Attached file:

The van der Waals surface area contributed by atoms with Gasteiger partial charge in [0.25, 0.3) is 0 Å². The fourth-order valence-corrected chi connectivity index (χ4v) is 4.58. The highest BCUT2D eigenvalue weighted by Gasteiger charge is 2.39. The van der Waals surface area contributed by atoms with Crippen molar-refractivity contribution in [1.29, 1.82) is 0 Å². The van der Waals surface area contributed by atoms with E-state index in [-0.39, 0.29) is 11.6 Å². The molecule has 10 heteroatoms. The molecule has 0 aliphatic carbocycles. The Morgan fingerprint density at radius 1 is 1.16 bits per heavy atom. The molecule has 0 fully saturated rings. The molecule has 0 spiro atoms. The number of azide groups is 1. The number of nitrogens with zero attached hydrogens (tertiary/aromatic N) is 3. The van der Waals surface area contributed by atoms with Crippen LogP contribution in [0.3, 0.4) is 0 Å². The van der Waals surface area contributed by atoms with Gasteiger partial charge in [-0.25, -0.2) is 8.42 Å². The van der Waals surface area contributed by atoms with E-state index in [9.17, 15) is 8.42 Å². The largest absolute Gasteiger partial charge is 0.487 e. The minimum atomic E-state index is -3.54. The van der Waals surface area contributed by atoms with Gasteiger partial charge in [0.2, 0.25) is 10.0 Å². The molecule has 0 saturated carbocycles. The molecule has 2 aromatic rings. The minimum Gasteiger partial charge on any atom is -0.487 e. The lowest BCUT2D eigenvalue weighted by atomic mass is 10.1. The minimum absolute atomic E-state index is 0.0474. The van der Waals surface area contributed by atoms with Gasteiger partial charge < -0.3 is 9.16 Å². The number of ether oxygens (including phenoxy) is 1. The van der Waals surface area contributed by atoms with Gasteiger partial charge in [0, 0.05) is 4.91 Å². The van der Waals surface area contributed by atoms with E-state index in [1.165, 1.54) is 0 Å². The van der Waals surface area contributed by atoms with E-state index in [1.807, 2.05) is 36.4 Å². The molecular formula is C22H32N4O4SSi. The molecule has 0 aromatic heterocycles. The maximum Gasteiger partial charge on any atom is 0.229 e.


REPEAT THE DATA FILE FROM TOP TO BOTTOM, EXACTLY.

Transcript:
The van der Waals surface area contributed by atoms with Gasteiger partial charge in [0.25, 0.3) is 0 Å². The fourth-order valence-corrected chi connectivity index (χ4v) is 4.58. The highest BCUT2D eigenvalue weighted by Gasteiger charge is 2.39. The van der Waals surface area contributed by atoms with Crippen molar-refractivity contribution in [1.29, 1.82) is 0 Å². The van der Waals surface area contributed by atoms with E-state index in [-0.39, 0.29) is 11.6 Å². The molecule has 10 heteroatoms. The molecule has 0 aliphatic carbocycles. The Morgan fingerprint density at radius 1 is 1.16 bits per heavy atom. The molecule has 0 fully saturated rings. The molecule has 0 spiro atoms. The number of azide groups is 1. The number of nitrogens with zero attached hydrogens (tertiary/aromatic N) is 3. The van der Waals surface area contributed by atoms with Crippen LogP contribution in [0.3, 0.4) is 0 Å². The van der Waals surface area contributed by atoms with Gasteiger partial charge in [-0.25, -0.2) is 8.42 Å². The van der Waals surface area contributed by atoms with E-state index in [9.17, 15) is 8.42 Å². The largest absolute Gasteiger partial charge is 0.487 e. The minimum atomic E-state index is -3.54. The van der Waals surface area contributed by atoms with Gasteiger partial charge in [0.2, 0.25) is 10.0 Å². The molecule has 0 saturated carbocycles. The molecule has 2 aromatic rings. The minimum Gasteiger partial charge on any atom is -0.487 e. The lowest BCUT2D eigenvalue weighted by atomic mass is 10.1. The minimum absolute atomic E-state index is 0.0474. The van der Waals surface area contributed by atoms with Gasteiger partial charge < -0.3 is 9.16 Å². The number of ether oxygens (including phenoxy) is 1. The van der Waals surface area contributed by atoms with Gasteiger partial charge in [0, 0.05) is 4.91 Å². The van der Waals surface area contributed by atoms with E-state index in [1.165, 1.54) is 0 Å². The van der Waals surface area contributed by atoms with E-state index in [1.807, 2.05) is 36.4 Å². The molecular formula is C22H32N4O4SSi. The molecule has 0 aromatic heterocycles. The maximum Gasteiger partial charge on any atom is 0.229 e.